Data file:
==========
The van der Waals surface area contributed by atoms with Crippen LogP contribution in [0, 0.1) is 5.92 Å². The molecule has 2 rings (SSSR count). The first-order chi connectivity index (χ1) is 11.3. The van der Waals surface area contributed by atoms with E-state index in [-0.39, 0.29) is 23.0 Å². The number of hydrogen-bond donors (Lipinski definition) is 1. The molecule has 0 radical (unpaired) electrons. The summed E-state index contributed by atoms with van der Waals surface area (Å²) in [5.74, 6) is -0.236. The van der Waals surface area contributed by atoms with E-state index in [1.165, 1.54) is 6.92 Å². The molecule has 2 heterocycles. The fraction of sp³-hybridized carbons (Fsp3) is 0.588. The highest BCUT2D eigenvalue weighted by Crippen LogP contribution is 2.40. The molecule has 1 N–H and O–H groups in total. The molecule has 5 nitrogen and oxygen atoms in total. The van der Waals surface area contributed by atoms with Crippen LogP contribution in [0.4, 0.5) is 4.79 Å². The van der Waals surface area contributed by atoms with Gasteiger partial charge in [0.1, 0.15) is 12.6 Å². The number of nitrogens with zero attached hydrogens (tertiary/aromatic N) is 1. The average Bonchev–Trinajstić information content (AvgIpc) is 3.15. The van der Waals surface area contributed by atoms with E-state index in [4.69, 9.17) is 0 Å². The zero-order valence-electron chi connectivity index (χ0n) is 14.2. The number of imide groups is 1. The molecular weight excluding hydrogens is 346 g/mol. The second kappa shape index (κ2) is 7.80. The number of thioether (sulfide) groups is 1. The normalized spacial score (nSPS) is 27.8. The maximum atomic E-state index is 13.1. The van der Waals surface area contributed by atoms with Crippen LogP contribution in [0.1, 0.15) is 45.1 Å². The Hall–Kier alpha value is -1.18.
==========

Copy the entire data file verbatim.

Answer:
The van der Waals surface area contributed by atoms with Crippen LogP contribution in [0, 0.1) is 5.92 Å². The molecule has 2 rings (SSSR count). The first-order chi connectivity index (χ1) is 11.3. The van der Waals surface area contributed by atoms with E-state index in [-0.39, 0.29) is 23.0 Å². The number of hydrogen-bond donors (Lipinski definition) is 1. The molecule has 0 radical (unpaired) electrons. The summed E-state index contributed by atoms with van der Waals surface area (Å²) in [5.74, 6) is -0.236. The van der Waals surface area contributed by atoms with E-state index in [1.165, 1.54) is 6.92 Å². The molecule has 2 heterocycles. The fraction of sp³-hybridized carbons (Fsp3) is 0.588. The highest BCUT2D eigenvalue weighted by Crippen LogP contribution is 2.40. The molecule has 1 N–H and O–H groups in total. The molecule has 5 nitrogen and oxygen atoms in total. The van der Waals surface area contributed by atoms with Crippen LogP contribution in [0.4, 0.5) is 4.79 Å². The van der Waals surface area contributed by atoms with Gasteiger partial charge in [0.1, 0.15) is 12.6 Å². The number of nitrogens with zero attached hydrogens (tertiary/aromatic N) is 1. The average Bonchev–Trinajstić information content (AvgIpc) is 3.15. The van der Waals surface area contributed by atoms with E-state index in [4.69, 9.17) is 0 Å². The zero-order valence-electron chi connectivity index (χ0n) is 14.2. The number of imide groups is 1. The molecular weight excluding hydrogens is 346 g/mol. The second kappa shape index (κ2) is 7.80. The number of thioether (sulfide) groups is 1. The normalized spacial score (nSPS) is 27.8. The maximum atomic E-state index is 13.1. The van der Waals surface area contributed by atoms with Crippen LogP contribution in [0.1, 0.15) is 45.1 Å². The Hall–Kier alpha value is -1.18.